Reign In Metal
Zodiac : Metal Reputation : 88
Join date : 2012-01-05
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|Toadstool - Self-Titled EP (2010) Review|| |
Toadstool - Self-Titled EP (2010)
Self-Released -- Running Time 20:11
Gloucestershire, UK based Toadstool are another of the bands that I was introduced to for the first time on my recent festival trip for Brutiful and they very kindly gave me both of their EP's to listen to. First up is their debut from 2010 and if you like a good dose of very early Rush mixed with a smattering of Led Zep all played with huge amounts of energy and enthusiasm then Toadstool will be for you!
The EP opens with the fantastic 'Pigzilla' and such is its immediate catchiness and charm, it is safe to suggest it has already become a live favourite and anthem for Toadstool. It has an incredibly simple but hugely enjoyable riff and tempo which gets your foot tapping immediately. With such a great opener you might be concerned that they cannot continue with the quality, but you would be incorrect. Next track 'Hands Of Time' is where the early Rush influences really kick in. Vocalist/bassist Alex Macaskill sounds very much like a mix of Geddy Lee and Marc Bolan. I think I can say that any of the five tracks here would sit fairly comfortably next to material from the first Rush album, indeed the intro to final track 'The Water Witch' can be placed exactly over the intro of Rush's 'Finding My Way' from that very album without it being a copy!
Joining Macaskill on this EP are Nick Ingram (lead), Jack Porteous (rhythm) and Dave Meadows (drums) and they all put in very good and solid performances. They play with a freedom, groove and live feel missing from many younger bands who often rely too much on triggers and corrective software in the studio. It's nice to hear that and even though Toadstool do add their own musical flavour to proceedings and this is a well produced CD (courtesy of Chris Maguire at Screamadelica Studios In Cardiff) it still takes me back to my younger years when things weren't perhaps quite so polished as they are nowadays.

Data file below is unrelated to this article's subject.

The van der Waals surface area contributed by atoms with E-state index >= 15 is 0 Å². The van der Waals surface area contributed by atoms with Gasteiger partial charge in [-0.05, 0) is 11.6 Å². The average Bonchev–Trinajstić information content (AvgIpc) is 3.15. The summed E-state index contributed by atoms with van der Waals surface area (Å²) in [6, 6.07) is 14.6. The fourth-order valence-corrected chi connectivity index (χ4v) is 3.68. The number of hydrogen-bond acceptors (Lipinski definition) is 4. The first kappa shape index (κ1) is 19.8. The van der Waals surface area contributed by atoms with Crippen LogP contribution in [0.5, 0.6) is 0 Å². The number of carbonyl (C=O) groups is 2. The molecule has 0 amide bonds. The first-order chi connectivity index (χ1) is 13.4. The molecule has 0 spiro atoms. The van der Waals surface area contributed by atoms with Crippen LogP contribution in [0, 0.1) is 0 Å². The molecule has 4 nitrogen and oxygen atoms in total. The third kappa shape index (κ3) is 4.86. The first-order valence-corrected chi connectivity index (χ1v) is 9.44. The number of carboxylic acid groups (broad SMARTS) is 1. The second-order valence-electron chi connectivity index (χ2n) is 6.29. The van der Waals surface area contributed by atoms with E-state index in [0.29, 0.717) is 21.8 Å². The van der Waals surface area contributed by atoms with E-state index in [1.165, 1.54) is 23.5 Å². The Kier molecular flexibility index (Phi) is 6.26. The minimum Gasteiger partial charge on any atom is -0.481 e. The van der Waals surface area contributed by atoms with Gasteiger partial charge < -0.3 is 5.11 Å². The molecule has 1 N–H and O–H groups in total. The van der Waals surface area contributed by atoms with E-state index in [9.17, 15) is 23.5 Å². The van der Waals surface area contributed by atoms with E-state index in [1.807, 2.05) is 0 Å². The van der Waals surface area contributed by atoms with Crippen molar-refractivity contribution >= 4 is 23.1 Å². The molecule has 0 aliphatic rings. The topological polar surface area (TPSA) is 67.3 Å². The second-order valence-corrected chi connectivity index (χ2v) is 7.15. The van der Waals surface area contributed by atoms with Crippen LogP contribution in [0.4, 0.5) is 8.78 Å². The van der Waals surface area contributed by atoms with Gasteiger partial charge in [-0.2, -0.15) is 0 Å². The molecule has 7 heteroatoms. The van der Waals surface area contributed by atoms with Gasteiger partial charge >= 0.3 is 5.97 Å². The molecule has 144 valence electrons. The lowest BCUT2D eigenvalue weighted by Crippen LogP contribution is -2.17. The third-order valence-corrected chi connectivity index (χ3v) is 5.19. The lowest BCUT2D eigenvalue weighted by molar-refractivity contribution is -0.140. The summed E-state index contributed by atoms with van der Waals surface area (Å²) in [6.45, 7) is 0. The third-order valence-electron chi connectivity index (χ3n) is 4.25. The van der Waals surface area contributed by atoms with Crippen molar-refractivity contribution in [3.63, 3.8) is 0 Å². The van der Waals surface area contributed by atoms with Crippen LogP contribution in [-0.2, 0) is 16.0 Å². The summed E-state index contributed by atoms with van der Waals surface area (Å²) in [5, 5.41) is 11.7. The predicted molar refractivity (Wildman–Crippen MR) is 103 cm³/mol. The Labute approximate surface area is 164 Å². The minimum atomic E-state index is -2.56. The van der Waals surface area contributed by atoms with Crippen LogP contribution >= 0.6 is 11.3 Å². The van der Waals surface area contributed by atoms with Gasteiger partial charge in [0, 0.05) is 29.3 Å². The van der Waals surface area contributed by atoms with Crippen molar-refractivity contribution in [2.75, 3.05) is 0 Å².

Since both of their EP's were released Toadstool have trimmed down to a three piece and have a newly recruited drummer and that is the lineup I saw gig recently. I'm pleased to say, when comparing that performance to this CD, there is very little, if any, difference in the quality of their sound. Of course we are three years on from this EP and the constant gigging has obviously helped in that respect. Toadstool are a young and gifted band. This was a very assured debut, well beyond their years. I'll be reviewing their second EP 'The Visitors' next and I very much look forward to the debut album which will hopefully see the light of day in 2014!
Review written exclusively for Brutiful Entertainment by Rick Tilley